Senate GOP releases new version of tax bill ahead of vote

Senate GOP releases new version of tax bill ahead of vote
© Camille Fine
Senate GOP leaders late Friday offered a new version of their tax plan that incorporates a number of changes that lawmakers sought in order to support the bill.
 
The changes in the "substitute amendment" released by Senate Finance Committee Chairman Orrin HatchOrrin Grant HatchSenate GOP divided over whether they'd fill Supreme Court vacancy  Five takeaways as panel grills tech CEOs Trump awards medal of freedom to former congressman, Olympian Jim Ryun MORE (R-Utah) include an increase in the deduction for "pass-through" business income from 17.4 precent to 23 percent, which was requested by Sens. Ron JohnsonRonald (Ron) Harold JohnsonDemocrats try to force Trump to boost medical supplies production GOP chairmen hit back at accusation they are spreading disinformation with Biden probe Unemployment debate sparks GOP divisions MORE (R-Wis.) and Steve DainesSteven (Steve) David DainesFrom a Republican donor to Senate GOP: Remove marriage penalty or risk alienating voters The Hill's Campaign Report: COVID-19 puts conventions in flux  OVERNIGHT ENERGY: Trump signs major conservation bill into law | Senate votes to confirm Energy's No. 2 official | Trump Jr. expresses opposition to Pebble Mine project MORE (R-Mont.).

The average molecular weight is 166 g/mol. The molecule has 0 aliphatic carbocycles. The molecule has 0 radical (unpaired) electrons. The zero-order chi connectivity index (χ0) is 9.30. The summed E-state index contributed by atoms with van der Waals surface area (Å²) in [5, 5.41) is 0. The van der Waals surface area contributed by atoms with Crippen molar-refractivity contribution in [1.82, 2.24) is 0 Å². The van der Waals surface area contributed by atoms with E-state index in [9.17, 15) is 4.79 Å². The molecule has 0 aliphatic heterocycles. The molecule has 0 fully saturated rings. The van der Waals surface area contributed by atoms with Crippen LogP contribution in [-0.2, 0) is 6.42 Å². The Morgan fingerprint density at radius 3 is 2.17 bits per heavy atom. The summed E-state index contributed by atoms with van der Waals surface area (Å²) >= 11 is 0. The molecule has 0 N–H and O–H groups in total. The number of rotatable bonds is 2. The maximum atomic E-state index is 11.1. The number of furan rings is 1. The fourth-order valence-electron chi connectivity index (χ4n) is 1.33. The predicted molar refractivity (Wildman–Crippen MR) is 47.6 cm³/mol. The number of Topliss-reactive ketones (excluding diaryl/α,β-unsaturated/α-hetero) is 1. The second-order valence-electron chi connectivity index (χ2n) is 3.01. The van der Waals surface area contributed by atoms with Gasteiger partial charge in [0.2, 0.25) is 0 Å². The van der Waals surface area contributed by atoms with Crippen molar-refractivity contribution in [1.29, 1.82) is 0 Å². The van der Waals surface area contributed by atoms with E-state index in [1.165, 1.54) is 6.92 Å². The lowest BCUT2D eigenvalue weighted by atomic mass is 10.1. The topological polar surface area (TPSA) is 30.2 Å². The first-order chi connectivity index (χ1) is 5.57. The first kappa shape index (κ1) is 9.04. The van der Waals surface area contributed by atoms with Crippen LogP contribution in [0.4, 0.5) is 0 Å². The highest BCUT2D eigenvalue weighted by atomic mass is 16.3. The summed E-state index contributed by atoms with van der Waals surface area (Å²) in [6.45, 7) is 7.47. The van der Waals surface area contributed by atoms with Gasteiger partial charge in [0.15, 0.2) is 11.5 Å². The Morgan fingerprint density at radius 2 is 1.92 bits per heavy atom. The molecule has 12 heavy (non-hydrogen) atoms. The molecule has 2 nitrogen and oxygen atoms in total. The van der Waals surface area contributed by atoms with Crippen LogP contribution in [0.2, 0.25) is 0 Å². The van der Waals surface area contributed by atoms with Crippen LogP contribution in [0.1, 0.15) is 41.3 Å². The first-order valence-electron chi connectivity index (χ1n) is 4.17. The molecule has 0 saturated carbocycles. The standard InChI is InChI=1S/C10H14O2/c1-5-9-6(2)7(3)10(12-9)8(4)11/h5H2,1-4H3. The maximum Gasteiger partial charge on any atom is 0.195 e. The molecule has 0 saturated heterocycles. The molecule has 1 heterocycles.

ADVERTISEMENT
 
These changes are paid for in several ways, including the restoration of the alternative minimum tax, which was initially repealed in the bill. Exemption amounts for the tax are increased compared to current law.
 
The new version of the bill, which stands at 479 pages, was panned by Democrats for being released close to the final vote, without much time to review. Democrats received a copy earlier in the day and noted that it includes some handwritten changes.
 
Democrats also criticized specific provisions that were added to the bill, such as one that they said would benefit Wall Street and another that they argued was targeted to exempt conservative Hillsdale College from an excise tax on university endowments.